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Tsvetana Paraskova

Tsvetana Paraskova

Tsvetana is a writer for the U.S.-based Divergente LLC consulting firm with over a decade of experience writing for news outlets such as iNVEZZ and…

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Rigid EU Rules Makes ICE Move 245 Oil Futures Contracts To U.S.

oil rig

One of the world’s largest commodity exchanges, the Intercontinental Exchange (ICE), will move trading in 245 futures and options contracts on North American oil and natural gas liquids to the U.S. from Europe to meet growing customer demand for execution of contracts in the U.S. after stricter rules on European markets entered into force on January 3.

ICE has said in a circular to customers that effective February 19, it would be moving 245 oil and natural gas liquids contracts from ICE Futures Europe to ICE Futures U.S (IFUS).

ICE clarified that the biggest and most liquid contracts—WTI, Brent, heating oil, and gasoil—will continue to be traded in Europe. All futures and options, including those that are moving to the U.S., will be cleared in Europe.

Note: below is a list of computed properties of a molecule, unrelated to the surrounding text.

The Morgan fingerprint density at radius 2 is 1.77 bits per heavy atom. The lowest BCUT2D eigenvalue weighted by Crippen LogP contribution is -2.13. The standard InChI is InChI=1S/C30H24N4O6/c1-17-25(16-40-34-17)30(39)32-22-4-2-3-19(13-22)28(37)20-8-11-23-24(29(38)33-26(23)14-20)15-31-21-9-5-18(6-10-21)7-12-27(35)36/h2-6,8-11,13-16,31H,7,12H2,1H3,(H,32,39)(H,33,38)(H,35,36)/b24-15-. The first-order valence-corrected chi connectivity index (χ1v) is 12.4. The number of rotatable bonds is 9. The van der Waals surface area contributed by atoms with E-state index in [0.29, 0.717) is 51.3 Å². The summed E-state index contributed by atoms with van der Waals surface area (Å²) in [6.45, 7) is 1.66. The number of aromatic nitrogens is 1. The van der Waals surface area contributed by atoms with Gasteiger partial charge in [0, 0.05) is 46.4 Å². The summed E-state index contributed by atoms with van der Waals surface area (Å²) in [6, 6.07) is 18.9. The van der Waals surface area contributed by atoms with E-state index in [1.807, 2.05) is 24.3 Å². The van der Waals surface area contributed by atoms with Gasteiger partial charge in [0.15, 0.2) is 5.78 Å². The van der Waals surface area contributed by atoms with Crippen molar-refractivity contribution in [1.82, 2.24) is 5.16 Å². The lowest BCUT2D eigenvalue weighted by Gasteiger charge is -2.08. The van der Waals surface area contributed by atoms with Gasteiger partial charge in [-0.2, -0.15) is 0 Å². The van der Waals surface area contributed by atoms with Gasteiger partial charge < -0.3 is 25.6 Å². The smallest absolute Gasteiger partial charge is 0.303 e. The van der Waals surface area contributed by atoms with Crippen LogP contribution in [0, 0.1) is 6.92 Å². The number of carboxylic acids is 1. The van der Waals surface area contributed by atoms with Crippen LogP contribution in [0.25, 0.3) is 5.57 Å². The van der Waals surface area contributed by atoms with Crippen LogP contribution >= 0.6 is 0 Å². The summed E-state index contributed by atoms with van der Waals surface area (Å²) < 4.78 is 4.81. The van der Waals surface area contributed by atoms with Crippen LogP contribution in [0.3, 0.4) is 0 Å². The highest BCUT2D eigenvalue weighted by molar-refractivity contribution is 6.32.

The transitioning contracts will continue to be traded using the same ICE platform technology, and “open positions in the Transitioning Contracts will be treated as positions in the IFUS contracts from and after the Transition Date,” ICE said.

Although ICE did not specifically point at the new EU regulation on markets as the reason for moving the contracts, instead citing customer demand for execution of certain North American energy contracts in the U.S., the move is seen as a way to avoid the burdensome regulation that comes with the Markets in Financial Instruments Directive (MiFID II).

Related: 3 Million Barrels Per Day Could Go Offline In 2018

For oil futures trading, MiFID II imposes tighter limits on positions to prevent any trader from having a very large position and therefore an outsized influence over the futures market.

In November 2017, two months before the new rules came into force, major oil traders and oil majors managed to persuade EU regulators to exempt them from the position limits, having argued that they trade oil futures and options to hedge large physical positions rather than for speculative position building.

By Tsvetana Paraskova for Oilprice.com

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